State Farm Mutual Automobile Insurance Co. v. Campbell

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State Farm Mutual Automobile Insurance Co. v. Campbell
Seal of the United States Supreme Court
Argued December 11, 2002
Decided April 7, 2003
Full case nameState Farm Mutual Auto Insurance v. Curtis Campbell
Docket no.01-1289
Citations538 U.S. 408 (more)
123 S. Ct. 1513; 155 L. Ed. 2d 585; 2003 U.S. LEXIS 2713
Case history
PriorCampbell v. State Farm Mutual Automotive Insurance Co., 2001 WL 1246676 (Utah 2001)
145 million dollars of punitive damages, when the compensatory damages are 1 million is excessive and a violation of the Due Process Clause of the Fourteenth Amendment.
Court membership
Chief Justice
William Rehnquist
Associate Justices
John P. Stevens · Sandra Day O'Connor
Antonin Scalia · Anthony Kennedy
David Souter · Clarence Thomas
Ruth Bader Ginsburg · Stephen Breyer
Case opinions
MajorityKennedy, joined by Rehnquist, Stevens, O'Connor, Souter, Breyer
Laws applied
U.S. Const. amend. XIV

State Farm Mutual Automobile Insurance Co. v. Campbell, 538 U.S. 408 (2003), was a case in which the United States Supreme Court held that the due process clause usually limits punitive damage awards to less than ten times the size of the compensatory damages awarded and that punitive damage awards of four times the compensatory damage award is "close to the line of constitutional impropriety".[1]

The Court reached this conclusion applying guideposts first noted in BMW of North America, Inc. v. Gore, 517 U.S. 559 (1996), requiring courts to consider:

  1. the degree of reprehensibility of the defendant's misconduct;
  2. the disparity between the actual or potential harm suffered by the plaintiff and the punitive damages award; and
  3. the difference between the punitive damages awarded by the jury and the civil penalties authorized or imposed in comparable cases.

Case history[edit]


In 1981, Curtis Campbell (who was insured by State Farm) caused an accident in which Todd Ospital was killed and Robert G. Slusher was left permanently disabled; both witnesses to the accident and investigators confirmed Campbell was at fault.

Notwithstanding the evidence against Campbell, State Farm decided to contest liability and decline the settlement offers from both Slusher and Ospital's estate (both parties were offering to settle for $25,000 each, or $50,000 total, which was the policy limit). State Farm assured the Campbells that "their assets were safe, that they had no liability for the accident, that [State Farm] would represent their interests, and that they did not need to procure separate counsel."[1]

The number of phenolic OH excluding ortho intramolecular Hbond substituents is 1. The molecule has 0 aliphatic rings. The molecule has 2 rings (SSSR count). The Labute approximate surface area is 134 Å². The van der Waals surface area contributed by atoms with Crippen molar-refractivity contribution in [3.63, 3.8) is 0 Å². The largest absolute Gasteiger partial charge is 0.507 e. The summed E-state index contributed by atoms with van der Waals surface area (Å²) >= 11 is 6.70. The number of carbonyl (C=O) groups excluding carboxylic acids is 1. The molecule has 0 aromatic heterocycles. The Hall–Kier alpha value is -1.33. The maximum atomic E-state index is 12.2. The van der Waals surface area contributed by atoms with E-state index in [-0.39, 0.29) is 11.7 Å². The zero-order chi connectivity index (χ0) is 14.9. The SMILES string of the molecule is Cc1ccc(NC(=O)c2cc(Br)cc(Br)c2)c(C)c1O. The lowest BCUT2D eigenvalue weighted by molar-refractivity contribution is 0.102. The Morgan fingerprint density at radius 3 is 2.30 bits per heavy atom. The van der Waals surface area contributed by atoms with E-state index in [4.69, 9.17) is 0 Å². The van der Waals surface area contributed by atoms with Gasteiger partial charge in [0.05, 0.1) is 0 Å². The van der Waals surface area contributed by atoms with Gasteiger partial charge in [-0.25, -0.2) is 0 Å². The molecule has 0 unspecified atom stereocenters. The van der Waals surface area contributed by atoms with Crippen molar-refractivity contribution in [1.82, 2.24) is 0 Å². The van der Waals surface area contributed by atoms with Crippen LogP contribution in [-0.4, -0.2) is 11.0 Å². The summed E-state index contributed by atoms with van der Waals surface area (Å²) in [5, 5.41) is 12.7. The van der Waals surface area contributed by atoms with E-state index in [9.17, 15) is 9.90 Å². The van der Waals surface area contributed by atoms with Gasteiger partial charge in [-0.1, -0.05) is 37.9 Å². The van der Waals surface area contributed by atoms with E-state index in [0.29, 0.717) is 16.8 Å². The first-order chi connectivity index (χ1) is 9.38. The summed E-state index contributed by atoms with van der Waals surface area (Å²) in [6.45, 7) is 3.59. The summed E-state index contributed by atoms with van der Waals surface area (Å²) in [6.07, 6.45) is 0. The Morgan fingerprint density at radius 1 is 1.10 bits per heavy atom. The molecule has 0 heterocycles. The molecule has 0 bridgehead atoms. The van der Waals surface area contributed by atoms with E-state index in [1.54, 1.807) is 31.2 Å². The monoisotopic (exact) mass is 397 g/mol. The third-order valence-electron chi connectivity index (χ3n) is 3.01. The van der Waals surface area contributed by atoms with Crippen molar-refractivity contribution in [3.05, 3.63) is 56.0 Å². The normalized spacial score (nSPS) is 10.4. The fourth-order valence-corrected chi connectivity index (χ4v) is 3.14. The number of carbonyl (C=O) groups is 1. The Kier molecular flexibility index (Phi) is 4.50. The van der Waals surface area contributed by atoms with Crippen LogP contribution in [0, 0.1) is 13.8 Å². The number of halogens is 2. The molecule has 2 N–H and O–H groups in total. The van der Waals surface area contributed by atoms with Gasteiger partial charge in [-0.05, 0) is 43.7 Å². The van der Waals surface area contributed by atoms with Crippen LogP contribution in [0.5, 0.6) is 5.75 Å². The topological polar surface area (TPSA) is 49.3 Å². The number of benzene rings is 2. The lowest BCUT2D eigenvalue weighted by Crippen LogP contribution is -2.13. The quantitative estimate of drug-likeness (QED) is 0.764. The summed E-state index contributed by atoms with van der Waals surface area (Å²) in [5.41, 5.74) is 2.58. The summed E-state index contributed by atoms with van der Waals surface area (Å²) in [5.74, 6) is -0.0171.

However, a jury rendered a verdict that Campbell was 100 percent liable for the accident and awarded a judgment of $185,849. State Farm refused to pay the excess amount, nor would it post a supersedeas bond to allow Campbell to appeal the verdict;[2] Campbell obtained his own counsel to appeal the verdict.[1]

Appeals on verdict against Campbell[edit]

While the appeal was pending, in late 1984 the Campbells reached a settlement with Slusher and Ospital's estate, whereby those parties agreed not to seek satisfaction of the judgment against the Campbells, and the Campbells would pursue an insurance bad faith action against State Farm. The attorneys for Slusher and Ospital's estate would represent the Campbells in the bad-faith suit and would make all major decisions regarding it. No settlement would take effect without the approval of Slusher and Ospital's estate, who would receive 90 percent of any verdict against State Farm.

In 1989 the Utah Supreme Court denied Campbell's appeal. State Farm then paid the entire amount of the judgment including the excess amount. Nevertheless, the Campbells filed suit against State Farm alleging bad faith, fraud, and intentional infliction of emotional distress.

Campbell's trial v. State Farm[edit]

Initially the trial court granted summary judgment for State Farm as it had paid the entire amount of the judgment, but the ruling was reversed on appeal.

The Utah Supreme Court reinstated a $145 million punitive verdict[3] against State Farm, noting that an earlier $100 million judgment had gone unreported to State Farm's corporate headquarters, and that the regional vice president had no plans to report the judgment under review, despite the judgment being substantially based on evidence of national corporate policy.[4]


Justices Antonin Scalia and Clarence Thomas adhered to their previously expressed views that the Due Process Clause and Constitution provide no protection against "excessive" punitive damage awards.

Justice Ruth Bader Ginsburg voted to leave intact the decision of the Utah Supreme Court. She expressed her view that the Supreme Court "has no warrant to reform state law governing awards of punitive damages." Instead, Ginsburg wrote, while "damage-capping legislation may be altogether fitting and proper" (emphasis added), only "a legislative scheme or a state high court" is "authorized" to institute such a change in the law.

See also[edit]


  1. ^ a b c "State Farm Mut. Automobile Ins. Co. v. Campbell - 538 U.S. 408 (2003) :: Justia US Supreme Court Center". 2002-12-11. Retrieved 2014-05-19.
  2. ^ Counsel made the following statement to the Campbells, "You may want to put for sale signs on your property to get things moving."
  3. ^ Campbell v. State Farm Mutual Automotive Insurance Co., 2001 WL 1246676 (Utah 2001).
  4. ^ Douglas Laycock, "Modern American Remedies: Cases and Materials", Aspen Publishers, Third Edition, pg. 737.

External links[edit]